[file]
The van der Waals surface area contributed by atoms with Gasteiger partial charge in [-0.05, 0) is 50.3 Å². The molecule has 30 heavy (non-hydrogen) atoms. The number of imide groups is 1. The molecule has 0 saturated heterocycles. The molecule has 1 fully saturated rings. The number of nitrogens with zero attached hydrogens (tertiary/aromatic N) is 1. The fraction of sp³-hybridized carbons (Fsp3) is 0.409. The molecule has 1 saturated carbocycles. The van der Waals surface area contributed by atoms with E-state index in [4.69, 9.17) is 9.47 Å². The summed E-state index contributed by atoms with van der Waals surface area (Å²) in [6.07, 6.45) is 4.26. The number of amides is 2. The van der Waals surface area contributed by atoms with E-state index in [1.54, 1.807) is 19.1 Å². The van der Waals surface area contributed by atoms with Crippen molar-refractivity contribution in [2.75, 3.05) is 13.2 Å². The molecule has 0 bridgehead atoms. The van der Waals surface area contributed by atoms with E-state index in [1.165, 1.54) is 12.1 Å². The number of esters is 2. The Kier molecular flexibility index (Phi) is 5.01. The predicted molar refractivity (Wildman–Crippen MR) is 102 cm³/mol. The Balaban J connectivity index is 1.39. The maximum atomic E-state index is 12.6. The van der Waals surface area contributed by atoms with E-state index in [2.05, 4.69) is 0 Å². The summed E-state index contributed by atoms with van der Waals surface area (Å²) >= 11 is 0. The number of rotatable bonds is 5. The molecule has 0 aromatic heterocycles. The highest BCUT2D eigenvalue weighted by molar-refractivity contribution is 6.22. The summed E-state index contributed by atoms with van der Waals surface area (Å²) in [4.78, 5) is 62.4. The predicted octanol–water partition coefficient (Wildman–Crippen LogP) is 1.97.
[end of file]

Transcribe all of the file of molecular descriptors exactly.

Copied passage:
The van der Waals surface area contributed by atoms with Gasteiger partial charge in [-0.05, 0) is 50.3 Å². The molecule has 30 heavy (non-hydrogen) atoms. The number of imide groups is 1. The molecule has 0 saturated heterocycles. The molecule has 1 fully saturated rings. The number of nitrogens with zero attached hydrogens (tertiary/aromatic N) is 1. The fraction of sp³-hybridized carbons (Fsp3) is 0.409. The molecule has 1 saturated carbocycles. The van der Waals surface area contributed by atoms with E-state index in [4.69, 9.17) is 9.47 Å². The summed E-state index contributed by atoms with van der Waals surface area (Å²) in [6.07, 6.45) is 4.26. The number of amides is 2. The van der Waals surface area contributed by atoms with E-state index in [1.54, 1.807) is 19.1 Å². The van der Waals surface area contributed by atoms with Crippen molar-refractivity contribution in [2.75, 3.05) is 13.2 Å². The molecule has 0 bridgehead atoms. The van der Waals surface area contributed by atoms with E-state index in [1.165, 1.54) is 12.1 Å². The number of esters is 2. The Kier molecular flexibility index (Phi) is 5.01. The predicted molar refractivity (Wildman–Crippen MR) is 102 cm³/mol. The Balaban J connectivity index is 1.39. The maximum atomic E-state index is 12.6. The van der Waals surface area contributed by atoms with E-state index in [2.05, 4.69) is 0 Å². The summed E-state index contributed by atoms with van der Waals surface area (Å²) >= 11 is 0. The number of rotatable bonds is 5. The molecule has 0 aromatic heterocycles. The highest BCUT2D eigenvalue weighted by molar-refractivity contribution is 6.22. The summed E-state index contributed by atoms with van der Waals surface area (Å²) in [4.78, 5) is 62.4. The predicted octanol–water partition coefficient (Wildman–Crippen LogP) is 1.97.